The Guild is now throwing its support behind Senate Bill 220, the Alcohol and Substance Abuse Prevention Fund.

“SB220, what that bill does is it takes the 50 percent of the excise tax that goes to the general fund and it sweeps it to the Health and Human Services Department,” Devore said. “Then in turn, it brings extra federal money into the state, where they match the contribution. For us, without raising taxes at all, it can see an increase in treatment programs.”

Devore said that if the money from the excise tax is going to clearly defined programs that benefit New Mexico, breweries and other craft producers might be more willing to consider future tax increases.

On another note, recent reports from the state’s major liquor distributors have sales down as much as 10 percent since cannabis was legalized. This is something that they are also trying to share in order to show that consumption rates are dropping even without anyone raising taxes to increase the cost of beer, wine, and spirits.

Another issue returning to the forefront involves the ability for breweries to deliver their products directly to consumers. While that was technically legalized in 2020, few have taken advantage of it. Now there are new bills on the table, and one of those is not quite the potential financial boon that some in the industry seem to think it is, Devore said.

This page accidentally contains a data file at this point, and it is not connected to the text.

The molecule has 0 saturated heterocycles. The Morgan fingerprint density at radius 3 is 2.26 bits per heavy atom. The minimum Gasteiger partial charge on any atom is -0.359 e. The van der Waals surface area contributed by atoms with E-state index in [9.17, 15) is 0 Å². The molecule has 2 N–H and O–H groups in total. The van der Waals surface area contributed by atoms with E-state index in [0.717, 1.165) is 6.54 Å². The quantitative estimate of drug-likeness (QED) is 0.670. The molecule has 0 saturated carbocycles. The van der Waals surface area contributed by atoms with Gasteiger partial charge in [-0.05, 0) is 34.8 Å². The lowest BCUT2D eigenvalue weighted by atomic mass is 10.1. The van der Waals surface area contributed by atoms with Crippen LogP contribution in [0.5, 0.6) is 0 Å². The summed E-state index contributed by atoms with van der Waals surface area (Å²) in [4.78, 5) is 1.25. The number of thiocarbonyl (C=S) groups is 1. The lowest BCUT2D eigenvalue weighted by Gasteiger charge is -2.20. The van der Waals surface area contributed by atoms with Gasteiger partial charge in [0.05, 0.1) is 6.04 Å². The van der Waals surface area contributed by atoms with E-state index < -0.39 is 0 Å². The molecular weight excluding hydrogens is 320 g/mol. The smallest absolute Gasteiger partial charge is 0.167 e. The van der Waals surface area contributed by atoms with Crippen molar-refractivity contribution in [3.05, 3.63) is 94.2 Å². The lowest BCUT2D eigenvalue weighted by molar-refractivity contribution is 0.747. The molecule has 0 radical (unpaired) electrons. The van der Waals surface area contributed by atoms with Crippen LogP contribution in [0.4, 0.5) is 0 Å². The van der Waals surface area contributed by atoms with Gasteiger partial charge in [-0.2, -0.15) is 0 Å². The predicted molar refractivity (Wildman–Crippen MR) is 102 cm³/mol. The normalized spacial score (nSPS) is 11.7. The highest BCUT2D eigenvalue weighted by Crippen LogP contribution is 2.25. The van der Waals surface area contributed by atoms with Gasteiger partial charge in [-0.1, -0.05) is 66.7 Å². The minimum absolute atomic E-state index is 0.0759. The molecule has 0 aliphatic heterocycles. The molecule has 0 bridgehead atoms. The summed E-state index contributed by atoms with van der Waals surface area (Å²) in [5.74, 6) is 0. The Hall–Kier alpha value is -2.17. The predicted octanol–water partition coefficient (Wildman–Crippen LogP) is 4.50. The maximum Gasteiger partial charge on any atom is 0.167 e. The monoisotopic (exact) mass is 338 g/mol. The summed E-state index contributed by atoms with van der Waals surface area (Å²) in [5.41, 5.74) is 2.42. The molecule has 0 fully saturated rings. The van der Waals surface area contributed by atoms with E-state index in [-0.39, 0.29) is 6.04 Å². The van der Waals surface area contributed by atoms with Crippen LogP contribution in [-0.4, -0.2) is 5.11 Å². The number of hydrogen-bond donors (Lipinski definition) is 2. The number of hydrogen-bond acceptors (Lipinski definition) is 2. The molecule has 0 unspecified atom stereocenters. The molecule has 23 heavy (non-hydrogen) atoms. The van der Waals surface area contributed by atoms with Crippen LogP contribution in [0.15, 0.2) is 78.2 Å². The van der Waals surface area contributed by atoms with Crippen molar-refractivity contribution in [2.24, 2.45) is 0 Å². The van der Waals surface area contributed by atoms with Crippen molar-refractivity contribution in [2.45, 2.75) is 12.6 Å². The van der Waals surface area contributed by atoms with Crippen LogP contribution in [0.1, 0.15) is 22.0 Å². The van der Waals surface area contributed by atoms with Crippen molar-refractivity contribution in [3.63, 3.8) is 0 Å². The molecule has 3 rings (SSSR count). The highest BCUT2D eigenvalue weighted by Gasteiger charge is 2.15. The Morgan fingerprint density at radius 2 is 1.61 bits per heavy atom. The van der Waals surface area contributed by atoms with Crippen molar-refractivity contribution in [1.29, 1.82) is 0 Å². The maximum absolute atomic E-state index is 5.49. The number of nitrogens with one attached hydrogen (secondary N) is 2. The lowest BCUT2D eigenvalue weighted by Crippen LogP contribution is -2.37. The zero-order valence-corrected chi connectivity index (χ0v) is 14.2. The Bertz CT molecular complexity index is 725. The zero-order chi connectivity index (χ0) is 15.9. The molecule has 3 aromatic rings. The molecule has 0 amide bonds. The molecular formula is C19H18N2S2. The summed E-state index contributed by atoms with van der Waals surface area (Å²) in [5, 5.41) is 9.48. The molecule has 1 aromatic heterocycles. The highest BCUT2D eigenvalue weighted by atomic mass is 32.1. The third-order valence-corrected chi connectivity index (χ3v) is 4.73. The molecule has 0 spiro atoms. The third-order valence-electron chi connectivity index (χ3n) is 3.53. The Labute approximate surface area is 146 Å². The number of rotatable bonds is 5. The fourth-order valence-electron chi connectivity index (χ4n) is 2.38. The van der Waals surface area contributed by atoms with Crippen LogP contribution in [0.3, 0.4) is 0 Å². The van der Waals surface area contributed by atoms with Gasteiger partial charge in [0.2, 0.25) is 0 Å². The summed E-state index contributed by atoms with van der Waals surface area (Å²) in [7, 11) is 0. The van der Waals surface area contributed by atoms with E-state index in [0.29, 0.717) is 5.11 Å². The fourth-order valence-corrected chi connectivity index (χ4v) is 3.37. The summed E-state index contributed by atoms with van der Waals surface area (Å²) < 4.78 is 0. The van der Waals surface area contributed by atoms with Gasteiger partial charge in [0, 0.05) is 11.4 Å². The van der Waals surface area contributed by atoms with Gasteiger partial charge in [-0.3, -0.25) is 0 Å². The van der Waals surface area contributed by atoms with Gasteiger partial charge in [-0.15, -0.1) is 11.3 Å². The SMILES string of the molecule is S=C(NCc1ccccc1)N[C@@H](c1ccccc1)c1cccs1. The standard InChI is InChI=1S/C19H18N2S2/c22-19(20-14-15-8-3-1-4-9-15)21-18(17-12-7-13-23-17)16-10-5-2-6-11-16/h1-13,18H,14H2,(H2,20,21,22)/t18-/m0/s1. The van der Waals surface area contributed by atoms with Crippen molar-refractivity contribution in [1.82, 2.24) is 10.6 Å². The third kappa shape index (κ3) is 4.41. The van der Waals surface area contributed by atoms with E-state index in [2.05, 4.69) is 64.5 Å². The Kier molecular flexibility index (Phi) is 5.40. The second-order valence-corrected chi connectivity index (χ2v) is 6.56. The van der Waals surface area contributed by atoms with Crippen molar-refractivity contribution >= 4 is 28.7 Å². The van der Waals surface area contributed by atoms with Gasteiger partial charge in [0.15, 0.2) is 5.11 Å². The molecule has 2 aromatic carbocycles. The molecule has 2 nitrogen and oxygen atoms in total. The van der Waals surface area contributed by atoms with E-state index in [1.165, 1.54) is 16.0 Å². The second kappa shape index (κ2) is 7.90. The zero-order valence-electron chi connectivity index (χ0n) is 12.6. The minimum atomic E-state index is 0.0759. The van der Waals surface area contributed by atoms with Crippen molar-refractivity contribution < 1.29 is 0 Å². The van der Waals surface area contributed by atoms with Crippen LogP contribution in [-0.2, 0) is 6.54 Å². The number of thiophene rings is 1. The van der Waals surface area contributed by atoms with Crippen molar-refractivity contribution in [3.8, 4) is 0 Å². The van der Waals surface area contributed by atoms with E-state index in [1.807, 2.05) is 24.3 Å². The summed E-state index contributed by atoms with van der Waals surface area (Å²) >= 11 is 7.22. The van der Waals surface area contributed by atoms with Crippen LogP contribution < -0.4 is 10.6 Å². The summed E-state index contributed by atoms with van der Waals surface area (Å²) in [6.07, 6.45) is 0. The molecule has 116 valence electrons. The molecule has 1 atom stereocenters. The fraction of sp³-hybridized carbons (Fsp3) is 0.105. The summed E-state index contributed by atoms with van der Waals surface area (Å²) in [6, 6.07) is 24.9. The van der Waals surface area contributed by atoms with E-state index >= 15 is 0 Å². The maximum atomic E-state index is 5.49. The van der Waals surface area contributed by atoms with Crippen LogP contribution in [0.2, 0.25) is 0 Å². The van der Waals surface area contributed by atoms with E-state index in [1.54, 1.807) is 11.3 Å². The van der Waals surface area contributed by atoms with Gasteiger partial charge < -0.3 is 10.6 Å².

On the federal level, direct shipments of wines were created to help out-of-state wine clubs deliver to their members. Now comes House Bill 343, which seemingly would further help breweries ship directly to customers, but it comes with a price.

“The way this bill is written is that out-of-state breweries are allowed to ship into our state direct to consumers,” Devore said. “If Miller-Coors under the name Blue Moon wants to start a beer of the month club, if they want to send that to your doorstep, they can. To say that it is a home delivery bill for New Mexico breweries is a false representation of what the bill does.”